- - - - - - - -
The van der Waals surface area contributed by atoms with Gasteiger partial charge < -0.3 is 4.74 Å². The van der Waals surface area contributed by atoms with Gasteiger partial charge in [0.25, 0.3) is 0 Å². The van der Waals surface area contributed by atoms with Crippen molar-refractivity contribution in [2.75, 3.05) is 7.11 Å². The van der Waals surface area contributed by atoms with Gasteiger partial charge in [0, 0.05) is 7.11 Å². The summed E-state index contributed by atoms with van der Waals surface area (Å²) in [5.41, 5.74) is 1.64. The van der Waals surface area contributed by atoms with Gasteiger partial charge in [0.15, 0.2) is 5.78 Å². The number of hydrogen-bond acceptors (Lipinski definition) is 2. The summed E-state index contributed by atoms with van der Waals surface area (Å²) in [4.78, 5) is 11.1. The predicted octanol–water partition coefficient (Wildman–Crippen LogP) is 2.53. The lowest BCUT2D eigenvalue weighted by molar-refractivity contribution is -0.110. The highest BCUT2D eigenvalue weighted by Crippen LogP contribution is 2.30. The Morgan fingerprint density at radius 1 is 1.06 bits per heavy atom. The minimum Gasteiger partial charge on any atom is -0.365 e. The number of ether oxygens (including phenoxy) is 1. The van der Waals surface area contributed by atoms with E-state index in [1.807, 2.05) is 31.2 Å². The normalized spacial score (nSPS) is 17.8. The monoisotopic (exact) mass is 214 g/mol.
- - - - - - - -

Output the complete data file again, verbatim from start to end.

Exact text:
The van der Waals surface area contributed by atoms with Gasteiger partial charge < -0.3 is 4.74 Å². The van der Waals surface area contributed by atoms with Gasteiger partial charge in [0.25, 0.3) is 0 Å². The van der Waals surface area contributed by atoms with Crippen molar-refractivity contribution in [2.75, 3.05) is 7.11 Å². The van der Waals surface area contributed by atoms with Gasteiger partial charge in [0, 0.05) is 7.11 Å². The summed E-state index contributed by atoms with van der Waals surface area (Å²) in [5.41, 5.74) is 1.64. The van der Waals surface area contributed by atoms with Gasteiger partial charge in [0.15, 0.2) is 5.78 Å². The number of hydrogen-bond acceptors (Lipinski definition) is 2. The summed E-state index contributed by atoms with van der Waals surface area (Å²) in [4.78, 5) is 11.1. The predicted octanol–water partition coefficient (Wildman–Crippen LogP) is 2.53. The lowest BCUT2D eigenvalue weighted by molar-refractivity contribution is -0.110. The highest BCUT2D eigenvalue weighted by Crippen LogP contribution is 2.30. The Morgan fingerprint density at radius 1 is 1.06 bits per heavy atom. The minimum Gasteiger partial charge on any atom is -0.365 e. The number of ether oxygens (including phenoxy) is 1. The van der Waals surface area contributed by atoms with E-state index in [1.807, 2.05) is 31.2 Å². The normalized spacial score (nSPS) is 17.8. The monoisotopic (exact) mass is 214 g/mol.